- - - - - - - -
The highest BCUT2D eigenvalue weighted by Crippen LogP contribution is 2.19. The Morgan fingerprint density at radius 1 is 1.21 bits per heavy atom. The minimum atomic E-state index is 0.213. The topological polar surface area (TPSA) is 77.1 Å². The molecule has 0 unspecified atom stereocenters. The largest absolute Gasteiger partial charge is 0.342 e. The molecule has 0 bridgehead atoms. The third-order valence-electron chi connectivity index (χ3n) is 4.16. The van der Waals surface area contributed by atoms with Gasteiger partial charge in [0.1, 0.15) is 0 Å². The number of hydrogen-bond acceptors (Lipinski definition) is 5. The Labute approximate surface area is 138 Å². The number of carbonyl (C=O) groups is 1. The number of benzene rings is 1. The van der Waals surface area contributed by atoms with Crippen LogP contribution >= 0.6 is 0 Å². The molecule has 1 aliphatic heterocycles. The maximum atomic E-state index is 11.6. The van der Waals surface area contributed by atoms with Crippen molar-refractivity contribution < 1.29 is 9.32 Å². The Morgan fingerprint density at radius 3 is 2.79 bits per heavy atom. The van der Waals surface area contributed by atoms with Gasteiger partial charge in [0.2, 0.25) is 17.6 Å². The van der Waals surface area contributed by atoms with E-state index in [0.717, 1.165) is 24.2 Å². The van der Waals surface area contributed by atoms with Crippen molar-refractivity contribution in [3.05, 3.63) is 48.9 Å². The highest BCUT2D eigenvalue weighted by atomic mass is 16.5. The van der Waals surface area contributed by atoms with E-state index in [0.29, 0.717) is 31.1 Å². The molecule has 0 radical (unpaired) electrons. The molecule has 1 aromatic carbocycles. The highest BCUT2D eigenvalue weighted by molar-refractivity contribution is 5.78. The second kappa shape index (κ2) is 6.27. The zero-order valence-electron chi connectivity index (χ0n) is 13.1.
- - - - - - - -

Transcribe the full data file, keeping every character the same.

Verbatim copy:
The highest BCUT2D eigenvalue weighted by Crippen LogP contribution is 2.19. The Morgan fingerprint density at radius 1 is 1.21 bits per heavy atom. The minimum atomic E-state index is 0.213. The topological polar surface area (TPSA) is 77.1 Å². The molecule has 0 unspecified atom stereocenters. The largest absolute Gasteiger partial charge is 0.342 e. The molecule has 0 bridgehead atoms. The third-order valence-electron chi connectivity index (χ3n) is 4.16. The van der Waals surface area contributed by atoms with Gasteiger partial charge in [0.1, 0.15) is 0 Å². The number of hydrogen-bond acceptors (Lipinski definition) is 5. The Labute approximate surface area is 138 Å². The number of carbonyl (C=O) groups is 1. The number of benzene rings is 1. The van der Waals surface area contributed by atoms with Crippen LogP contribution >= 0.6 is 0 Å². The molecule has 1 aliphatic heterocycles. The maximum atomic E-state index is 11.6. The van der Waals surface area contributed by atoms with Crippen molar-refractivity contribution < 1.29 is 9.32 Å². The Morgan fingerprint density at radius 3 is 2.79 bits per heavy atom. The van der Waals surface area contributed by atoms with Gasteiger partial charge in [0.2, 0.25) is 17.6 Å². The van der Waals surface area contributed by atoms with E-state index in [0.717, 1.165) is 24.2 Å². The van der Waals surface area contributed by atoms with Crippen molar-refractivity contribution in [3.05, 3.63) is 48.9 Å². The highest BCUT2D eigenvalue weighted by atomic mass is 16.5. The van der Waals surface area contributed by atoms with E-state index in [0.29, 0.717) is 31.1 Å². The molecule has 0 radical (unpaired) electrons. The molecule has 1 aromatic carbocycles. The highest BCUT2D eigenvalue weighted by molar-refractivity contribution is 5.78. The second kappa shape index (κ2) is 6.27. The zero-order valence-electron chi connectivity index (χ0n) is 13.1.